We all lay in our beds and called out “Happy Birthday,” to Andrew on Saturday morning as he left to go skiing in Gatineau Park. He left around 7:30am so there was no gift giving or celebrating before he left. By the time he returned we were all at violin group classes for the day. He dropped in to pick up B6(not a violinist) so they could go to the church and make a car for the upcoming Awana car races. Each participant starts with a block of wood, an axel and some wheels and they design and decorate their cars for racing. Last year both B6 and A10 brought home trophies for speed, so B6 is pretty keen to retain his title.
After group class we met back at home for supper with friends. The cake had to be iced, but I couldn’t make chocolate icing as B6 had requested (even though it wasn’t his birthday) because it appears that cocoa is a bit of an exotic food item. I searched the baking shelves but could not find any, only chocolate cake mix, chocolate muffin mix, chocolate pudding mix and premade chocolate icing, no cocoa for those of us who want to make it from scratch. So, we had coffee icing instead, which no-one seemed to mind, as our children seem to be very fond of coffee even though they are not allowed to drink it. As it turns out I should have been buying icing sugar as there was only enough at home to make icing to put between the layers not on top.
Before we ate there was a little gift giving, Andrew opened one gift, then we all listened to the next gift. L12 and A10 had composed a piece of music for two violins and then recorded it. The birthday boy was very pleased and we were all most impressed with the piece. Also on the recording was an instrumental version of the Happy Birthday song and two vocal versions: one sensible, one silly!
We enjoyed our Pork Vindaloo and then Andrew and I raced off before the birthday cake as we were going out to see one of our friends appear in “Little Shop of Horrors The show was excellent, as was our talented friend who played Chiffon, one of the Ronnettes.
Reading this blog a few days after Andrew’s birthday causes me to wonder whether we sent a birthday greeting and, if so, whether it arrived in time. We hope so.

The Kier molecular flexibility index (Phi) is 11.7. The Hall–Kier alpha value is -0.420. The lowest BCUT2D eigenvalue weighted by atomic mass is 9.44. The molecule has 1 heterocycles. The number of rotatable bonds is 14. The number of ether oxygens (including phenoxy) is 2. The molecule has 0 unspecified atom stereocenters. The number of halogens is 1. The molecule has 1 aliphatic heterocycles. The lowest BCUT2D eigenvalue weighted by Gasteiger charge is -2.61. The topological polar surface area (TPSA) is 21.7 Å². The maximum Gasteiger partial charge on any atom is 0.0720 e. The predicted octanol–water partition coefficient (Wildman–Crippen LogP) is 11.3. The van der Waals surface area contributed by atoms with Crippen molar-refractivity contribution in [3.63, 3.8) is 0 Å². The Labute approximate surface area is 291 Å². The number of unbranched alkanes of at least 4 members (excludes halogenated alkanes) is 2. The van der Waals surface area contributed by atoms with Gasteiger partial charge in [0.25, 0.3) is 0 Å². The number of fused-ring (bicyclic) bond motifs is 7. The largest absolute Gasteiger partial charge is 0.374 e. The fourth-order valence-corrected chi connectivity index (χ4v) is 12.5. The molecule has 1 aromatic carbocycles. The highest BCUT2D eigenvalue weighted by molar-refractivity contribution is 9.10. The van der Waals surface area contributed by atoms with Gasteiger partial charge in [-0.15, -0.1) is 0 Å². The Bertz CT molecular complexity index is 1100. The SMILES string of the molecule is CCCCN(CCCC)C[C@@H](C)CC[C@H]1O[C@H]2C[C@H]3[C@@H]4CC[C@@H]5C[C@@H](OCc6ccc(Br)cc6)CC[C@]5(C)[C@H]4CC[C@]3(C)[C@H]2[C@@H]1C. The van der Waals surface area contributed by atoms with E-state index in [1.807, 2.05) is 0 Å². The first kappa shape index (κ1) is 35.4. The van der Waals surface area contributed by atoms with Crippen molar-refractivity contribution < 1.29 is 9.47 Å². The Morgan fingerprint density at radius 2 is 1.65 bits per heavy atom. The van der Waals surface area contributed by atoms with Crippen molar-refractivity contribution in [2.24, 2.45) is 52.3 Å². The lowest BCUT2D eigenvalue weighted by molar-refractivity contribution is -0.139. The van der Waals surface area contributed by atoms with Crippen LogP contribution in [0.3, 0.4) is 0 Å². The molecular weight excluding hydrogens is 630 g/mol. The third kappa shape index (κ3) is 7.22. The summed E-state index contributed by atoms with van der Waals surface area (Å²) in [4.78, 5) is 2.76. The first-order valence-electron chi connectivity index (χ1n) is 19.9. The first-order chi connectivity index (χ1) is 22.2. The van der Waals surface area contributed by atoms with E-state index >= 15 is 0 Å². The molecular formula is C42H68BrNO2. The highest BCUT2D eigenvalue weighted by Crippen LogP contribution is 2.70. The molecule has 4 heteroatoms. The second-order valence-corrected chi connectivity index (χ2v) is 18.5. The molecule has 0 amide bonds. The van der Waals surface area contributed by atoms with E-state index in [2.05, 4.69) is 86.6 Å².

Perhaps we should underline the next birthday greeting for tomorrow, that of Heather, the blog-author herself. We know a letter is enroute but it may not arrive by 25/2.
Reading the latest blog and the car making enterprise reminds me of my own car making. In my childhood in Australia cars of this type were called “billy carts”. There was no standard design and the only rule appeared to be that they must be made from scrap materials.
My billy cart was a heavy lumbering machine made from a large timber packing case with heavy solid cast iron wheels of small diameter mounted on a solid axle which extended across the width of the crate. The crate was large enough to carry two, or even three, passengers. Underneath the crate was bolted a heavy plank which extended in front of the crate. At the forward end of the plank another piece of timber was mounted and on this the forward axle had two more cast iron wheels. A loop of rope was attached to the forward axle and this could be used to pull cart or, if travelling down hill, to steer the cart from within the crate.
I remember cutting part of the crate off the top to give a more streamlined profile, and I remember painting it blue in the colour of “The Spirit of Progress”, the premier express train which ran between Melbourne and the Vic/NSW border. In those days it was necessary to change trains at that point because the two states has different rail gauges. However, neither the paint nor the profile made the billy cart travel any faster. It was more like a heavy freight train.
Other boys in the neighbourhood had carts made from lightweight materials, some with large wheels removed from prams or even ball bearing assemblies. They would race down the hill at speeds double that of my machine, but they were also more likely to capsize and spill their passengers on the roadway.
I am sure that Andrew and B6 had great fun with their cart. I am sorry I could not be on hand to share my wisdom and experience.
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